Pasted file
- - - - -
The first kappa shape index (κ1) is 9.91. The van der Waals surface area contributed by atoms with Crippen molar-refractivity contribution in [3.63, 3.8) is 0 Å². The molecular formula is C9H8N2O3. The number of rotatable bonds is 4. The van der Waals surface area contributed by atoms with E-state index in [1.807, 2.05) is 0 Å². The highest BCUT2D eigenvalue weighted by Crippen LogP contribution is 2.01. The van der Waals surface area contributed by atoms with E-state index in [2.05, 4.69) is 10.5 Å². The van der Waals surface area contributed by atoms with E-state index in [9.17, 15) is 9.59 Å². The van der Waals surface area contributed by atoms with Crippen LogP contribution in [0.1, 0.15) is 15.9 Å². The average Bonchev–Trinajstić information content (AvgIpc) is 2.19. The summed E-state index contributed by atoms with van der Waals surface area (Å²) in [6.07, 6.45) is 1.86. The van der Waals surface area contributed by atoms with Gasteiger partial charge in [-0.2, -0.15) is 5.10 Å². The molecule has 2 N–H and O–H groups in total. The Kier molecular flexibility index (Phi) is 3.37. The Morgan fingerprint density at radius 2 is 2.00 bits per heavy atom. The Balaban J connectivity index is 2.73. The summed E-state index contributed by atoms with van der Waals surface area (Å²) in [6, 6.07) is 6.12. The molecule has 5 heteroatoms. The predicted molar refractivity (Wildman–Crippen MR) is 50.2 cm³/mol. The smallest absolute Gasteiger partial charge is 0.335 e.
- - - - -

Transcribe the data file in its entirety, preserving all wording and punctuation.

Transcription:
The first kappa shape index (κ1) is 9.91. The van der Waals surface area contributed by atoms with Crippen molar-refractivity contribution in [3.63, 3.8) is 0 Å². The molecular formula is C9H8N2O3. The number of rotatable bonds is 4. The van der Waals surface area contributed by atoms with E-state index in [1.807, 2.05) is 0 Å². The highest BCUT2D eigenvalue weighted by Crippen LogP contribution is 2.01. The van der Waals surface area contributed by atoms with E-state index in [2.05, 4.69) is 10.5 Å². The van der Waals surface area contributed by atoms with E-state index in [9.17, 15) is 9.59 Å². The van der Waals surface area contributed by atoms with Crippen LogP contribution in [0.1, 0.15) is 15.9 Å². The average Bonchev–Trinajstić information content (AvgIpc) is 2.19. The summed E-state index contributed by atoms with van der Waals surface area (Å²) in [6.07, 6.45) is 1.86. The van der Waals surface area contributed by atoms with Gasteiger partial charge in [-0.2, -0.15) is 5.10 Å². The molecule has 2 N–H and O–H groups in total. The Kier molecular flexibility index (Phi) is 3.37. The Morgan fingerprint density at radius 2 is 2.00 bits per heavy atom. The Balaban J connectivity index is 2.73. The summed E-state index contributed by atoms with van der Waals surface area (Å²) in [6, 6.07) is 6.12. The molecule has 5 heteroatoms. The predicted molar refractivity (Wildman–Crippen MR) is 50.2 cm³/mol. The smallest absolute Gasteiger partial charge is 0.335 e.